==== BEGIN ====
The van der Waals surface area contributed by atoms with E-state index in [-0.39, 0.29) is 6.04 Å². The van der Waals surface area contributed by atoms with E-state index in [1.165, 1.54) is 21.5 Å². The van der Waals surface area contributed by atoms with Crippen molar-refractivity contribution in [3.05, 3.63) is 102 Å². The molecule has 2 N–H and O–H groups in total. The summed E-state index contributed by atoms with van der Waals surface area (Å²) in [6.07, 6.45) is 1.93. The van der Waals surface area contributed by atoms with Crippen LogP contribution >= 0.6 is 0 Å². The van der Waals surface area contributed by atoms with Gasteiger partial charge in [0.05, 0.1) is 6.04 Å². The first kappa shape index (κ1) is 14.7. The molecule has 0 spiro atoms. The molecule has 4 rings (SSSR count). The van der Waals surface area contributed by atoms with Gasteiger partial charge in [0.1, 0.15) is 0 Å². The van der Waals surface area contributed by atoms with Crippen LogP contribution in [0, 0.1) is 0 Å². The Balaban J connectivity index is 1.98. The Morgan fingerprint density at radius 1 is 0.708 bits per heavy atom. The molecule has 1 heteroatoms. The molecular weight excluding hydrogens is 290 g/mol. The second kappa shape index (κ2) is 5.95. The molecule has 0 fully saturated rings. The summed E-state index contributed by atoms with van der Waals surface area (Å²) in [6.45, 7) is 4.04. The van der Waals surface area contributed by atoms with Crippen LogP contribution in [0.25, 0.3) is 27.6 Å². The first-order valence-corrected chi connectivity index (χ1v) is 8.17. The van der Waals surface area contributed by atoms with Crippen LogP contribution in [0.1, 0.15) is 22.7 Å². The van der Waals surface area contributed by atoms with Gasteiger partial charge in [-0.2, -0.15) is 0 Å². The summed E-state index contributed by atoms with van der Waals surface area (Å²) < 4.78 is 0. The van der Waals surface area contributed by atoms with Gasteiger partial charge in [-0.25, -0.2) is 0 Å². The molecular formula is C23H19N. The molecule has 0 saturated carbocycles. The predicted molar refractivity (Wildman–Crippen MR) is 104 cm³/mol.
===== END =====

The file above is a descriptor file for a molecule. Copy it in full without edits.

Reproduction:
The van der Waals surface area contributed by atoms with E-state index in [-0.39, 0.29) is 6.04 Å². The van der Waals surface area contributed by atoms with E-state index in [1.165, 1.54) is 21.5 Å². The van der Waals surface area contributed by atoms with Crippen molar-refractivity contribution in [3.05, 3.63) is 102 Å². The molecule has 2 N–H and O–H groups in total. The summed E-state index contributed by atoms with van der Waals surface area (Å²) in [6.07, 6.45) is 1.93. The van der Waals surface area contributed by atoms with Crippen LogP contribution >= 0.6 is 0 Å². The van der Waals surface area contributed by atoms with Gasteiger partial charge in [0.05, 0.1) is 6.04 Å². The first kappa shape index (κ1) is 14.7. The molecule has 0 spiro atoms. The molecule has 4 rings (SSSR count). The van der Waals surface area contributed by atoms with Gasteiger partial charge in [0.1, 0.15) is 0 Å². The van der Waals surface area contributed by atoms with Crippen LogP contribution in [0, 0.1) is 0 Å². The Balaban J connectivity index is 1.98. The Morgan fingerprint density at radius 1 is 0.708 bits per heavy atom. The molecule has 1 heteroatoms. The molecular weight excluding hydrogens is 290 g/mol. The second kappa shape index (κ2) is 5.95. The molecule has 0 fully saturated rings. The summed E-state index contributed by atoms with van der Waals surface area (Å²) in [6.45, 7) is 4.04. The van der Waals surface area contributed by atoms with Crippen LogP contribution in [0.25, 0.3) is 27.6 Å². The first-order valence-corrected chi connectivity index (χ1v) is 8.17. The van der Waals surface area contributed by atoms with Crippen LogP contribution in [0.1, 0.15) is 22.7 Å². The van der Waals surface area contributed by atoms with Gasteiger partial charge in [-0.2, -0.15) is 0 Å². The summed E-state index contributed by atoms with van der Waals surface area (Å²) < 4.78 is 0. The van der Waals surface area contributed by atoms with Gasteiger partial charge in [-0.25, -0.2) is 0 Å². The molecular formula is C23H19N. The molecule has 0 saturated carbocycles. The predicted molar refractivity (Wildman–Crippen MR) is 104 cm³/mol.